5. So conservatives want the strongest military in the world and think they can own weapons that would hold that same military at bay. Well alrighty then.

  6. Another great essay on the importance of preserving gun rights:

    http://www.nytimes.com/2013/01/28/opinio...

  7. The US Constitution is one of the great documents of history but it is history. The constant attempt to interpret the meaning of what men dead for over two hundred years really intended is futile. That was then and this is now. We the people get to decide what the country needs now and going forward. The Constitution is an interesting and valuable tool but times change and so must we. Adapt or perish is what it is all about.

  8. "We should be careful presupposing their [the Founders'] intentions, as they left plenty of writings to deduce their intent."

    Bassett -- good point from a good letter.

    "We think that limitation is fairly supported by the historical tradition of prohibiting the carrying of 'dangerous and unusual weapons..."

    VernosB -- Scalia said that in Heller' section III. He was writing for the entire court. For context there's the previous paragraph --

    "Like most rights, the right secured by the Second Amendment is not unlimited. From Blackstone through the 19th-century cases, commentators and courts routinely explained that the right was not a right to keep and carry any weapon whatsoever in any manner whatsoever and for whatever purpose...nothing in our opinion should be taken to cast doubt on longstanding prohibitions on the possession of firearms by felons and the mentally ill, or laws forbidding the carrying of firearms in sensitive places such as schools and government buildings, or laws imposing conditions and qualifications on the commercial sale of arms."

    Keep in mind Heller was a case strictly about the Second Amendment in federal jurisdiction. McDonald applied the 14th Amendment to a city primarily under state jurisdiction.

    "The constant attempt to interpret the meaning of what men dead for over two hundred years really intended is futile."

    rcrpower -- you're wrong. As both the Heller and McDonald cases show, the Bill of Rights is just as applicable to us today as it was to them then.

    "...the enshrinement of constitutional rights necessarily takes certain policy choices off the table." District of Columbia v. Heller, 554 U.S. (slip opinion at 64) (2008)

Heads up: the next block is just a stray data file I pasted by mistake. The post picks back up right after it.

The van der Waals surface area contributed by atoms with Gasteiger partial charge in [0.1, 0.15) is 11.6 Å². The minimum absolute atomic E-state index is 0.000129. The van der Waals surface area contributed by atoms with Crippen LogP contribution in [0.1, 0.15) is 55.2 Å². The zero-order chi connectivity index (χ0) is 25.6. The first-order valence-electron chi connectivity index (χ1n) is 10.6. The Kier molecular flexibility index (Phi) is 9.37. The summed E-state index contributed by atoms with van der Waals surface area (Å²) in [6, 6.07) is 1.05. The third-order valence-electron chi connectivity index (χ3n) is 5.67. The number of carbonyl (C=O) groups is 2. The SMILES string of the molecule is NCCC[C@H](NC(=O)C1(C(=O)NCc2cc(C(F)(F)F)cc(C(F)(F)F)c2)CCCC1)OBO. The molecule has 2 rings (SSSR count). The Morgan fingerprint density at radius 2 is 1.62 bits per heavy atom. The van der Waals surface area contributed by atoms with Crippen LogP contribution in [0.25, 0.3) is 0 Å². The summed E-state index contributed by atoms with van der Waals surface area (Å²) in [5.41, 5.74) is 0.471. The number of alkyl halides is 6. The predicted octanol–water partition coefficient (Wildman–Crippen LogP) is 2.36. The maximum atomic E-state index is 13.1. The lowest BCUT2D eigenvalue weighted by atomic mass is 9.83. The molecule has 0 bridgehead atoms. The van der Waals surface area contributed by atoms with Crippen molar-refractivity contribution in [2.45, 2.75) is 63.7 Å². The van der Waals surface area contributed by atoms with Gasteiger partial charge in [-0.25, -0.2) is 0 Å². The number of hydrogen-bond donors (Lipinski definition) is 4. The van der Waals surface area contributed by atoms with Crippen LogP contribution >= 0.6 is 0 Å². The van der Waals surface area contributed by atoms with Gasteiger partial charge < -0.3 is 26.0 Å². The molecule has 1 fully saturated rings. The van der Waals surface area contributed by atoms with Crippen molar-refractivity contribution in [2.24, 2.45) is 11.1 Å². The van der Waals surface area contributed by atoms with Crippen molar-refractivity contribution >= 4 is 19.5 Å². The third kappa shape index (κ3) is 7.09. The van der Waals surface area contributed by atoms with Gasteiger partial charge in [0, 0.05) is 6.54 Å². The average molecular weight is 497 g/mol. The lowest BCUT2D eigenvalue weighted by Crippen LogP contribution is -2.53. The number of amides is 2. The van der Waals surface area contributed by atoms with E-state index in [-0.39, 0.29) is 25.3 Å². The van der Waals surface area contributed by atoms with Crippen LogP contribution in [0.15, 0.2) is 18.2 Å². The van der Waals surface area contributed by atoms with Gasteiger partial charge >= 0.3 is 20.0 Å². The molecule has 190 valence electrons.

9. "Another great essay on the importance of preserving gun rights..."

    emthree -- good link to a balanced account from someone who was actually in a situation where total anarchy fast became the reality. It's also a sobering lesson to all about the fragility of this civilized veneer we all have.

    "All animals are equal, but some animals are more equal than others." -- George Orwell's "Animal Farm" (1945)

  10. For those of you concerned that the federal government is going to take your guns away. There are about 120,000 federal law enforcement officers and something in the neighborhood of 300 million guns. We currently have roughly the same number of law enforcement officers employed by the federal government as we did when Harry Truman was in office, and the population was half what it is today. If these guys dropped everything that they were doing and did nothing but write search warrants for the purpose of confiscating guns it would probably take 100 years just to write the paperwork if the court would even be willing to facilitate such nonsense. It used to take me the better part of a 10 hour shift to write a proper search warrant, put it together with the affidavit and find a judge that would sign it.

    The city of Santa Monica passed a strict assault rifle ban many years ago. The state sent us a list of all of the registered assault rifles in the city. I believe there were 247. Two were turned in when the law was passed. That was it. Did we have the resources to go after the rest? No. Confiscating the rest never even came up for discussion.
    The people that live in Santa Monica paid us to keep the city safe and reduce violent crime. Not to break people's doors down and confiscate weapons that were legally purchased.

  11. Vast numbers of people in this country consume and sell illegal drugs. Both ethical pharmaceuticals that are acquired legally and illegally and illicit drugs. We go after the worst criminal offenders and people that get caught driving under the influence as well as using drugs in public. We don't go out and try to arrest 30% to 40% of the entire country.